Background For many women, pregnancy-related sleep disturbances and pregnancy-related anxiety change as pregnancy progresses and both are associated with lower maternal quality of life and less favorable birth outcomes. Thus, the interplay between these two problems across pregnancy is of interest. In addition, psychological resilience may explain individual differences in this association, as it may promote coping with both sleep disturbances and anxiety, and thereby reduce their mutual effects. Therefore, the aim of the current study was to examine whether sleep quality and sleep duration, and changes in sleep are associated with the level of and changes in anxiety during pregnancy. Furthermore, the study tested the moderating effect of resilience on these associations. Methods At gestational weeks 14, 24, and 34, 532 pregnant women from the FinnBrain Birth Cohort Study in Finland filled out questionnaires on general sleep quality, sleep duration and pregnancy-related anxiety; resilience was assessed in week 14. Results Parallel process latent growth curve models showed that shorter initial sleep duration predicted a higher initial level of anxiety, and a higher initial anxiety level predicted a faster shortening of sleep duration. Changes in sleep duration and changes in anxiety over the course of pregnancy were not related. The predicted moderating effect of resilience was not found. Conclusions The results suggested that pregnant women reporting anxiety problems should also be screened for sleeping problems, and vice versa, because women who experienced one of these pregnancy-related problems were also at risk of experiencing or developing the other problem.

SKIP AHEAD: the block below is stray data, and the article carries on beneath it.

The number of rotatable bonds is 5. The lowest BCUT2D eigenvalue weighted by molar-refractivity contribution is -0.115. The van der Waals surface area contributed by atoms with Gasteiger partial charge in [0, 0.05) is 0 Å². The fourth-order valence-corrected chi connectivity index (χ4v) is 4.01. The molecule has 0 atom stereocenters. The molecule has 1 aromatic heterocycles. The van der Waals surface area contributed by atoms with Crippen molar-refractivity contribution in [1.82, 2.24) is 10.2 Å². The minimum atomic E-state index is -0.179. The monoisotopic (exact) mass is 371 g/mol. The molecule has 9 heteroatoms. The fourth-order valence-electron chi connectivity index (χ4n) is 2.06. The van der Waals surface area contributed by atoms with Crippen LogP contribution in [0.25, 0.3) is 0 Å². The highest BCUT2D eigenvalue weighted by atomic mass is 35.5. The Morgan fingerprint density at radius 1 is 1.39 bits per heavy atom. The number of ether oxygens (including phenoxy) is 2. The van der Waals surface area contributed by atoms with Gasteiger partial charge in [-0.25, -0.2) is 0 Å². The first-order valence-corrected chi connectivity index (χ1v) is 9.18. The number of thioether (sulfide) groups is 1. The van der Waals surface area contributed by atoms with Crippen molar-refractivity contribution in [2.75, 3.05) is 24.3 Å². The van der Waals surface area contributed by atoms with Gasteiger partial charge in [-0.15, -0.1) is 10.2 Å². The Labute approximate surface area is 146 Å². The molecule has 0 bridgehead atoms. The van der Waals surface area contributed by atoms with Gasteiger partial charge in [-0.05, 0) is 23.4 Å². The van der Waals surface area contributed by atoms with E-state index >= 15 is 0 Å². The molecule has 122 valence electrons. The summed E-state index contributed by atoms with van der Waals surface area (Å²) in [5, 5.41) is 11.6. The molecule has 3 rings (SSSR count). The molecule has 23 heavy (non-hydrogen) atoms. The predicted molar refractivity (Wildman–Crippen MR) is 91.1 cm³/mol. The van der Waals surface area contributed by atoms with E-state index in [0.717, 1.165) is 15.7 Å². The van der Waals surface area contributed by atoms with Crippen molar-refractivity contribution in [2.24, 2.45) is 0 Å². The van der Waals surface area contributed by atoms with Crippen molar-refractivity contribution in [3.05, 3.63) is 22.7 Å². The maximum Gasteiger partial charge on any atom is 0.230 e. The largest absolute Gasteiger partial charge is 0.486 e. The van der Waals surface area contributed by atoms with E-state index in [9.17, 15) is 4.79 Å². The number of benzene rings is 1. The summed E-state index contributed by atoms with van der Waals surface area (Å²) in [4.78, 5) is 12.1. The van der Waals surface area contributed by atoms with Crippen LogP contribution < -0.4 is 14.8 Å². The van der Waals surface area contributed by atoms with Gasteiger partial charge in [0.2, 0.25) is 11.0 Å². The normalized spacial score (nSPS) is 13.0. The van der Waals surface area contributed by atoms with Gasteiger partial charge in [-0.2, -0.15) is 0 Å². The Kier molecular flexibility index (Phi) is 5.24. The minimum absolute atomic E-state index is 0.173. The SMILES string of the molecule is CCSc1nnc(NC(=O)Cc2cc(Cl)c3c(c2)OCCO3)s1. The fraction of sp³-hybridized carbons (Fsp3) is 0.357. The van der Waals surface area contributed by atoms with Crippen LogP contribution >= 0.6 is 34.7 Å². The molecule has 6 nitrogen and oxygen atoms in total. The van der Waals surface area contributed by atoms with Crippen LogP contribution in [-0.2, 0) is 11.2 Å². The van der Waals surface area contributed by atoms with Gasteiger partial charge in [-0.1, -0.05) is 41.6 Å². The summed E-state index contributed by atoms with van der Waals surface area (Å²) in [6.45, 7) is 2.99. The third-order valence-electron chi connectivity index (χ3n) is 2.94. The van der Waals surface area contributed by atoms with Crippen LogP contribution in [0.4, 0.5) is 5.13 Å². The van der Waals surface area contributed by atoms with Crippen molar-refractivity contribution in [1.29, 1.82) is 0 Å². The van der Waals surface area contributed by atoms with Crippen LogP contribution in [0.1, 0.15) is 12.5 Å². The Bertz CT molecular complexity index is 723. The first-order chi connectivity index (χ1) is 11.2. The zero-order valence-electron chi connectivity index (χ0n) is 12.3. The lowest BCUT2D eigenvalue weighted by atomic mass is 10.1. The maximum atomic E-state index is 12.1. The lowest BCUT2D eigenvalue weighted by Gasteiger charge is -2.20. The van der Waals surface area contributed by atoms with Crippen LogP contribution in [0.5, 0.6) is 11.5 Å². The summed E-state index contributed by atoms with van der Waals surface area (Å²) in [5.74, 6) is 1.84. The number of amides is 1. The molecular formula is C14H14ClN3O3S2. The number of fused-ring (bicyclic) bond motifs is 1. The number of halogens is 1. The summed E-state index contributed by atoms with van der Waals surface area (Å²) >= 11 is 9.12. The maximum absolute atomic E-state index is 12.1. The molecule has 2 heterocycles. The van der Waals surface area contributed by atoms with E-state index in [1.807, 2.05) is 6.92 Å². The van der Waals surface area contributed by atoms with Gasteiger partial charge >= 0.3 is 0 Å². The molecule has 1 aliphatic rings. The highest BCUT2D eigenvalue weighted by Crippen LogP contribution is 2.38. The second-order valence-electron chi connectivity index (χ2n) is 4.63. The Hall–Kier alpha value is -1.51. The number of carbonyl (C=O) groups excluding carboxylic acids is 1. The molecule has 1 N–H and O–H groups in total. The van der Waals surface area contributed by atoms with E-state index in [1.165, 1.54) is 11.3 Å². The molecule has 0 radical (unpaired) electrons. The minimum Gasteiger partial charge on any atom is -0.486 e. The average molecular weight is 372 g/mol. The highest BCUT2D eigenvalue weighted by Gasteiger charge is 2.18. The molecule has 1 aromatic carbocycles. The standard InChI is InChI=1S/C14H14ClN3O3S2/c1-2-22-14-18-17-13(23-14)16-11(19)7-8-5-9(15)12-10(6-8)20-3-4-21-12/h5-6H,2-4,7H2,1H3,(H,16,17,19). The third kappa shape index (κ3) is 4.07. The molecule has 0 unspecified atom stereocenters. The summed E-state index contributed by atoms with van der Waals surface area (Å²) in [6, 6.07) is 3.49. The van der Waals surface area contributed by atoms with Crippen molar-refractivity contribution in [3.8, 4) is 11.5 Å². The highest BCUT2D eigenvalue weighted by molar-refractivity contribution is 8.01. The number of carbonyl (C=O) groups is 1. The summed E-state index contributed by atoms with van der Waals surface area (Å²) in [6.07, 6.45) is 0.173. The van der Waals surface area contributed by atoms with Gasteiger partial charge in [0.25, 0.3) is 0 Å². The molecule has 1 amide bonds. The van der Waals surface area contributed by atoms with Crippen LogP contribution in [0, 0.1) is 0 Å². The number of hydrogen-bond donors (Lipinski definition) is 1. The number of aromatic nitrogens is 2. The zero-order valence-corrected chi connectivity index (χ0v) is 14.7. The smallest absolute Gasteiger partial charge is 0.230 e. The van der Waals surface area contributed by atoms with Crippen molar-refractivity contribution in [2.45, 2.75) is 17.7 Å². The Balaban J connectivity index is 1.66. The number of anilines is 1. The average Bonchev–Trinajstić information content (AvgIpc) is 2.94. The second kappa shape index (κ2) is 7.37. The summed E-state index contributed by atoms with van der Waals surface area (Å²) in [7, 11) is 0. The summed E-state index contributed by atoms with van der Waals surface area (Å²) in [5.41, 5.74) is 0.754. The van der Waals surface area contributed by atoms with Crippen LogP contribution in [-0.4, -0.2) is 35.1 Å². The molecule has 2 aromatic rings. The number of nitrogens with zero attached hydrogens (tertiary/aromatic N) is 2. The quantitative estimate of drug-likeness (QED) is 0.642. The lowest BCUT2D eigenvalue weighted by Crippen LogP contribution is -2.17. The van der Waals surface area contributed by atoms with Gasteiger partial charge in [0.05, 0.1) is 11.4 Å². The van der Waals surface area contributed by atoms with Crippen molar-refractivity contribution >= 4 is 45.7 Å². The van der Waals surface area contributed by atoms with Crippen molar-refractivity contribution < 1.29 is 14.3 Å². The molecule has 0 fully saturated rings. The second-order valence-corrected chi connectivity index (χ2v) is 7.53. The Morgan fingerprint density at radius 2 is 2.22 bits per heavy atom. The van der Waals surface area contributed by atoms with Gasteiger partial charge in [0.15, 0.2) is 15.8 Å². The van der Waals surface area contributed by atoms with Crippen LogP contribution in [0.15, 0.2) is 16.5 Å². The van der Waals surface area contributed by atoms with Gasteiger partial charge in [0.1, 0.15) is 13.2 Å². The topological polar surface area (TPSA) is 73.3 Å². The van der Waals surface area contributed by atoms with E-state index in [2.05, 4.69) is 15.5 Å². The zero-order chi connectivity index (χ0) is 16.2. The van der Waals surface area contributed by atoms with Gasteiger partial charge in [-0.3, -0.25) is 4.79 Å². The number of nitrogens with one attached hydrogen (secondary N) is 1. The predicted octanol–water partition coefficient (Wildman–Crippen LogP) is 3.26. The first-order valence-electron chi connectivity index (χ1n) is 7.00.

- Longitudinal associations